Langer has been awarded the IEEE Medal for Innovations in Healthcare Technology. He was cited by the IEEE Engineering in Medicine and Biology Society for “pioneering and innovative therapies using micro- and nanoengineering approaches and biomaterials to tissue engineering, drug delivery and cancer therapeutics.”
Langer is renowned for his work on new and different ways to administer drugs to patients. A biomedical engineer who focuses on biomaterials, he has developed a variety of novel drug-delivery systems based on polymers, including materials that can release drugs continuously over a prolonged period of time. In the field of nanotechnology, he is developing particles that precisely target disease sites, including tumors.
Dennis has been awarded the IEEE John von Neumann Medal for outstanding achievements in computer-related science and technology. Dennis is being honored “for fundamental abstractions to implement protection in operating systems and for the dataflow programming paradigm.”
Dennis, a professor emeritus in the Department of Electrical Engineering and Computer Science, was the original leader of the Computation Structures Group at the Computer Science and Artificial Intelligence Laboratory. He led the development of dataflow models of computation and novel principles of computer architecture inspired by dataflow models. Currently, Dennis is engaged in research on functional programming principles and related principles of computer architecture, and is applying these concepts in the design of a novel advanced multiprocessor chip for general-purpose computing.
Jacobs, SM ’57, ScD ’59, an IEEE Life Fellow and co-founder of Qualcomm, Inc., has been named recipient of the 2013 Medal of Honor, IEEE’s highest award. Jacobs is being honored for leadership and fundamental contributions to digital communications and wireless technology. As CEO of Qualcomm from its founding in 1985 to 2005 — and as chairman through 2009 — he oversaw the company’s revolutionary innovations in Code Division Multiple Access (CDMA), a technology fundamental to today’s 3G mobile wireless standards and one that helped Qualcomm compete globally.
Jacobs previously served as co-founder, CEO and chairman of Linkabit Corp., leading to the development of Very Small Aperture Earth Terminals (VSATs) and the VideoCipher satellite-to-home TV system. Linkabit merged with M/A-COM in August 1980, and Jacobs served as executive vice president and as a member of the board of directors until his resignation in April 1985. Over 100 San Diego communications companies trace their roots to Linkabit.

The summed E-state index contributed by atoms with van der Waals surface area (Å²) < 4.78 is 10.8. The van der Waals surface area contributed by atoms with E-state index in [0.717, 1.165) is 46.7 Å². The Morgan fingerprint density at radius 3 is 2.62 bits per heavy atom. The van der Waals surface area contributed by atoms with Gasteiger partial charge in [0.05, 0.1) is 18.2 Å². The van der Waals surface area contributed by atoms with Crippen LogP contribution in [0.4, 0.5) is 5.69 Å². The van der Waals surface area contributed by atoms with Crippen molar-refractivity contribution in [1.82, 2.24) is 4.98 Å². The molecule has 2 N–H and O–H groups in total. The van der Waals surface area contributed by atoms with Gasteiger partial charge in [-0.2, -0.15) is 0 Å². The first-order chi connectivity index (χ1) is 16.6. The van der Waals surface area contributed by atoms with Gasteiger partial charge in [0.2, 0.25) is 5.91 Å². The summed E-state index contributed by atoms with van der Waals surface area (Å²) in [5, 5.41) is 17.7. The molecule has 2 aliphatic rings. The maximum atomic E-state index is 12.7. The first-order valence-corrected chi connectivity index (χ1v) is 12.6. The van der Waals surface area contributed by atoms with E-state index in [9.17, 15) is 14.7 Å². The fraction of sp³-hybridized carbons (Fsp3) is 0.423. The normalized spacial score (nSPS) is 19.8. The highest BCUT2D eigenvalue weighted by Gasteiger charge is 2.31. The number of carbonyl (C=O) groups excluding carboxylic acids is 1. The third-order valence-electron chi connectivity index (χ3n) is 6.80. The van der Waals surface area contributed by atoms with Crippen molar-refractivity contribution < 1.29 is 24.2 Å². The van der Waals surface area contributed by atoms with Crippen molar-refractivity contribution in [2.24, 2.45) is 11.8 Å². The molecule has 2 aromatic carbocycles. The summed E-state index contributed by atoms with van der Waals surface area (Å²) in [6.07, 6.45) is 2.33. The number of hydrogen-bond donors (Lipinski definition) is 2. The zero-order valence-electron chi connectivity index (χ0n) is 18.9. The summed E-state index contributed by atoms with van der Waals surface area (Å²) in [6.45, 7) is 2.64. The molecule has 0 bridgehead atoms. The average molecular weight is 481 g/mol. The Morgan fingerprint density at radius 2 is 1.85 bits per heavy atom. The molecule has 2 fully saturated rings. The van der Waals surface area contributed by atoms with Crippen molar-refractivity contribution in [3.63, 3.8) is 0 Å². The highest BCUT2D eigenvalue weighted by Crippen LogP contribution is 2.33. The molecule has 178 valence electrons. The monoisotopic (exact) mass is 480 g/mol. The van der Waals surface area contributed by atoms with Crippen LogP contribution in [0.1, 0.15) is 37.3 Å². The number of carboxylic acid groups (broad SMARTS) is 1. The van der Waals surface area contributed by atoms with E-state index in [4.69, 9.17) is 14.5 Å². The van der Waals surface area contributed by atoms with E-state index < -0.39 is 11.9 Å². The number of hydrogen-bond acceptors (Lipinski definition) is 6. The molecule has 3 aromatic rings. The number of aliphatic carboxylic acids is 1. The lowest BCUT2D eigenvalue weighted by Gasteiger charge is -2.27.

From 1966 to 1972, Jacobs served as professor of computer science and engineering at the University of California at San Diego (UCSD); from 1959 to 1966, he taught electrical engineering at MIT. While at MIT, Jacobs co-authored a textbook with Jack Wozencraft, professor of electrical engineering emeritus, about digital communications, titled “Principles of Communication Engineering.”
Jacobs was elected to the National Academy of Engineering in 1982, and was named its chair in May 2008. In 1994, Jacobs received the National Medal of Technology Award, the highest honor bestowed by the president of the United States for extraordinary achievements in the commercialization of technology.
Chou ’66, SM ’67, EE ’68, retired senior vice president of Intel Corp. and general manager of its Technology and Manufacturing Group, has been honored by the IEEE with the 2013 Robert N. Noyce Medal. This honor, sponsored by the Intel Foundation, is also made to Youssef A. El-Mansy, retired vice president and director of Logic Technology Development at Intel. Each recipient is cited “for establishing a highly effective research-development manufacturing methodology that led to industry leadership in logic technology for advanced microprocessor products.”
As an undergraduate at MIT, Chou received the Blonder-Tongue Foundation award for promise in the field of electronics.
In 1968, Chou started working as a semiconductor device engineer at the Fairchild Semiconductor R&D Laboratory. He joined Intel in 1971 and worked as a technical contributor or manager on several device modeling, memory design, and process development projects, before assuming responsibility for Intel’s process technology development effort. He led his organization to make major systemic improvements in research and development and manufacturing methods. These enabled Intel to develop, and ramp into high volume, production of new generations of industry-leading integrated circuit technologies at two-year intervals. He was senior vice president and general manager of Intel’s Technology and Manufacturing Group when he retired in 2005.
Chou was elected to the National Academy of Engineering in 2004 for his pioneering work on silicon processes. He has been a director of Rambus Inc. since March 2006. In November 2002, Scientific American recognized Chou as one of the "Scientific American 50" for leading the development of new materials that made possible the 130 nanometer standard used in the current generation of processor chips.
Beranek, one of the founders and a former president of Bolt, Beranek and Newman (now BBN Technologies), was selected to receive the 2013 IEEE Founders Medal. Beranek, who taught at MIT from 1947 to 1958, is cited “for leadership as a co-founder of a premier consulting firm that shaped modern acoustical practice and laid the groundwork for the Internet, and for public service.”
A world-renowned acoustics expert, Beranek has designed noise reduction systems for World War II aircraft and identified the most acoustically perfect concert halls and opera houses around the globe. His book, “Acoustics,” is still considered the classic textbook in the field. He is a National Medal of Science winner. He also wrote a memoir called “Riding the Waves,” which was reviewed by the Wall Street Journal on May 22, 2008, in an article titled “A Life of Sound Ideas.”